Maximized Living Scam Risk Avoidance: Protecting your online privacy

Maximized Living Scam Risk Avoidance looks at ways to protect your privacy.  When Maximized Living Scam Risk Avoidance researched the issue we found that people are getting a wake up call about the amount of personal information that is stored in various computers and shared online without our knowledge.

In addition, Maximized Living Scam Risk Avoidance also learned that protecting your privacy is an important way to protect yourself against scam artists.

Anne Kates Smith, Senior Editor Kiplinger’s Personal Finance magazine recently reported on the online privacy issue.

Many millions of customers of some of the largest U.S. businesses were shocked to learn that a data breach at a large e-mail marketing firm had exposed their names and e-mail addresses. The attack made affected consumers vulnerable to spam-based scams known as phishing, in which online crooks use personalized e-mails to try and con you into sending money or divulging financial information.

The incident also pointed out just how much consumer’s personal information is whizzing around in cyberspace, totally beyond their control. The impact of the breach served to intensify an ongoing debate about how to balance Internet users’ privacy against the demands of a huge Internet economy with a voracious appetite for personal data.

The issue centers on targeted advertising also known as interactive or behavioral marketing. That is how you get ads for portrait studios when you type “photography” into search engines, coupons for Special K when you buy Cornflakes at the grocery — or even an electronic coupon on your smart phone as you are standing in line at a store. There are some benefits to such ads as they can help you find products or services that fit your needs or preferences.

But all that convenience comes at a price: snippets of data gathered on websites and social networks are collected, shared and aggregated into giant dossiers. Data-driven marketers and data brokers know where you’ve been, online and in the real world, and what your interests are — even if they can’t identify you by name. The information can predict how much someone is willing to spend making it possible to offer products at various prices, depending on buyers’ profiles. You may prefer ads that sync with your interests and feel that being able to surf ad-supported content free is worth the trade-off. Or you may find it creepy.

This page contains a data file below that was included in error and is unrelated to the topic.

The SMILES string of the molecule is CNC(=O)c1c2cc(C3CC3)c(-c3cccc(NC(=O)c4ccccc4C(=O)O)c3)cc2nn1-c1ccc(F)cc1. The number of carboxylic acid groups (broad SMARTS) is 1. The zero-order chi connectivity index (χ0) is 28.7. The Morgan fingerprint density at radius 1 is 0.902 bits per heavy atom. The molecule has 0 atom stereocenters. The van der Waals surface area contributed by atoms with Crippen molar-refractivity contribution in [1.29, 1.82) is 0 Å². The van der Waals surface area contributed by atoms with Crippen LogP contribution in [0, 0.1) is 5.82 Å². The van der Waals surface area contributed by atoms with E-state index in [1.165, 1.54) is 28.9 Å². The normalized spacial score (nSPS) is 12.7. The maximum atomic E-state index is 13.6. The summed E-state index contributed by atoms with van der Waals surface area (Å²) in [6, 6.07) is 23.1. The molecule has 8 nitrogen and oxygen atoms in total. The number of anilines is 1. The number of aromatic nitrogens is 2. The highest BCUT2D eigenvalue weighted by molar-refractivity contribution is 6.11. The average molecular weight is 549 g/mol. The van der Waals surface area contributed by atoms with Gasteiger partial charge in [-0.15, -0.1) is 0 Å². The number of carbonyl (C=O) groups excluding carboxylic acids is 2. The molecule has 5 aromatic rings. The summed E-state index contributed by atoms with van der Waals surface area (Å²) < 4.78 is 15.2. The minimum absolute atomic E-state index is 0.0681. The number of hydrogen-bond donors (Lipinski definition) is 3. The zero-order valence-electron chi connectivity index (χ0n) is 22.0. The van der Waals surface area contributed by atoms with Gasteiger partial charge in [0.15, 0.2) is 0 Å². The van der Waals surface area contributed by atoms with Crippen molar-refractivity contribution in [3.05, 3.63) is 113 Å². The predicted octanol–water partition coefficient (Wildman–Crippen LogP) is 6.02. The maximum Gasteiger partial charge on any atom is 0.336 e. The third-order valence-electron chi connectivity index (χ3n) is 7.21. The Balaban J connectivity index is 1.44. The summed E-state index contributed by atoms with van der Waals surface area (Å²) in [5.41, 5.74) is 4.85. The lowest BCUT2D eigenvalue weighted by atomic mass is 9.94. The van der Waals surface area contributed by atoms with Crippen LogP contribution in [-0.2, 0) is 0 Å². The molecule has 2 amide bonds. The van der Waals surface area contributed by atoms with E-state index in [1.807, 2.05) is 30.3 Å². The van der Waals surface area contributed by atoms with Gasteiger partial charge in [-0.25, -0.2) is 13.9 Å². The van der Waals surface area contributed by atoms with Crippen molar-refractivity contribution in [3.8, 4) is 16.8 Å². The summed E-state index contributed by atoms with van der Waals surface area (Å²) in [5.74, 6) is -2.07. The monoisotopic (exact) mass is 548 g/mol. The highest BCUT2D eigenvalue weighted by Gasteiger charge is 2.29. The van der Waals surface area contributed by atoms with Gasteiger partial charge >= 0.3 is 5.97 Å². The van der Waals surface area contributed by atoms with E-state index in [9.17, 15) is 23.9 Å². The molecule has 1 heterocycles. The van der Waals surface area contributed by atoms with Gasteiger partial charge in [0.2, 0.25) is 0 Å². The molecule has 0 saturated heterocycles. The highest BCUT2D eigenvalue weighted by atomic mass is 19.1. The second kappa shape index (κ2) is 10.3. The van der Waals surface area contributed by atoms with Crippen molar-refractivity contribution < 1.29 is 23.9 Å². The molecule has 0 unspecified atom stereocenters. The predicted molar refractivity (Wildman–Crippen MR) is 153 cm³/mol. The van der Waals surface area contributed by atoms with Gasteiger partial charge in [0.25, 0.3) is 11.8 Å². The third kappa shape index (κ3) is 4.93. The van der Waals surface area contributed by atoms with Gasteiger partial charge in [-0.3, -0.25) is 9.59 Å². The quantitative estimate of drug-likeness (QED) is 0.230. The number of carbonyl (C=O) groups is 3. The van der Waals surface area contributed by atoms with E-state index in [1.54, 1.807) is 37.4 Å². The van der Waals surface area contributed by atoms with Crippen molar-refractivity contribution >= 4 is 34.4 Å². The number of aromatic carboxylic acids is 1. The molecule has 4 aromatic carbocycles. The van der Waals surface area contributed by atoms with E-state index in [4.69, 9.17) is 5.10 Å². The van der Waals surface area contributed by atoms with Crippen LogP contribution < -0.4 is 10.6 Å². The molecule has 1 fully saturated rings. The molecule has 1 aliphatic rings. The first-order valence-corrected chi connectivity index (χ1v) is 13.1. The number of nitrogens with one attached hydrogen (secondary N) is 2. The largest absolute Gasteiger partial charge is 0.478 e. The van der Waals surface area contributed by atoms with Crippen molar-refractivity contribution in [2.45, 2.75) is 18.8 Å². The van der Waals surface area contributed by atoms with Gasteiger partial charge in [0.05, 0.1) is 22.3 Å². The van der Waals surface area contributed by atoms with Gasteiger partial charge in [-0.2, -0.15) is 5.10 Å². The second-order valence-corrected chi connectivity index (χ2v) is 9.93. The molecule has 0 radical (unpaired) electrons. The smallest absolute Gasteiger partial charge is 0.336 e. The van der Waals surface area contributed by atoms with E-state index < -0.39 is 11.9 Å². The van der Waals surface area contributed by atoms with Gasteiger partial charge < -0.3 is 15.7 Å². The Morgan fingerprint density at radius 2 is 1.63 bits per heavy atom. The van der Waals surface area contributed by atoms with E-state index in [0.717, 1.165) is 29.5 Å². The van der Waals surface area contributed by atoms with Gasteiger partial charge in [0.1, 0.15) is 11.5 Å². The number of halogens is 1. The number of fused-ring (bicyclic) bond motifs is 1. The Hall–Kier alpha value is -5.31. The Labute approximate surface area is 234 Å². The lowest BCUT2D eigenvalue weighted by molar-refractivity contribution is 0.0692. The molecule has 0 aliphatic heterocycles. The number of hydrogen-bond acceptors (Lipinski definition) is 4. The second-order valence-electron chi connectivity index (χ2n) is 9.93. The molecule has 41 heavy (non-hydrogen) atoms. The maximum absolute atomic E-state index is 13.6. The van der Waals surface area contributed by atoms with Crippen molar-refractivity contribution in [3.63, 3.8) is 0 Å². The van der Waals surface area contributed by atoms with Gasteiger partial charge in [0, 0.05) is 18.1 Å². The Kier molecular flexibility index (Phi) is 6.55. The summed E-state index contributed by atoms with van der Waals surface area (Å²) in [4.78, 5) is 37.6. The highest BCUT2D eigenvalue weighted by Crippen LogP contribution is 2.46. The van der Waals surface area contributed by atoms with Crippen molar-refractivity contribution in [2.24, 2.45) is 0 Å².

The problem is that most people are in simply unaware of how — and how much — personal data is being used or how often it’s shared with third parties since the data collection itself is invisible.

Not all companies are upfront and disclose their practices. When they do, privacy policies are often long and incomprehensible. And it is difficult to keep up with changes.

Federal regulators, Internet companies and advertisers themselves are starting to “get” that privacy is a big deal. There is a new bill in Congress which outlines rules for collecting consumer data, keeping it secure and sharing it. However, absent, at least from the first version of the bill: a Do Not Track tool, similar to the one proposed by the Federal Trade Commission for Internet browsers, which would ask for preferences about tracking and targeted ads to websites you visit. Mozilla’s Firefox and Microsoft’s Explorer already have their own versions, and Google’s Chrome will soon follow. In the meantime, online advertisers are starting to place icons on Web ads that indicate when Web surfers are being tracked and allow them to opt out.

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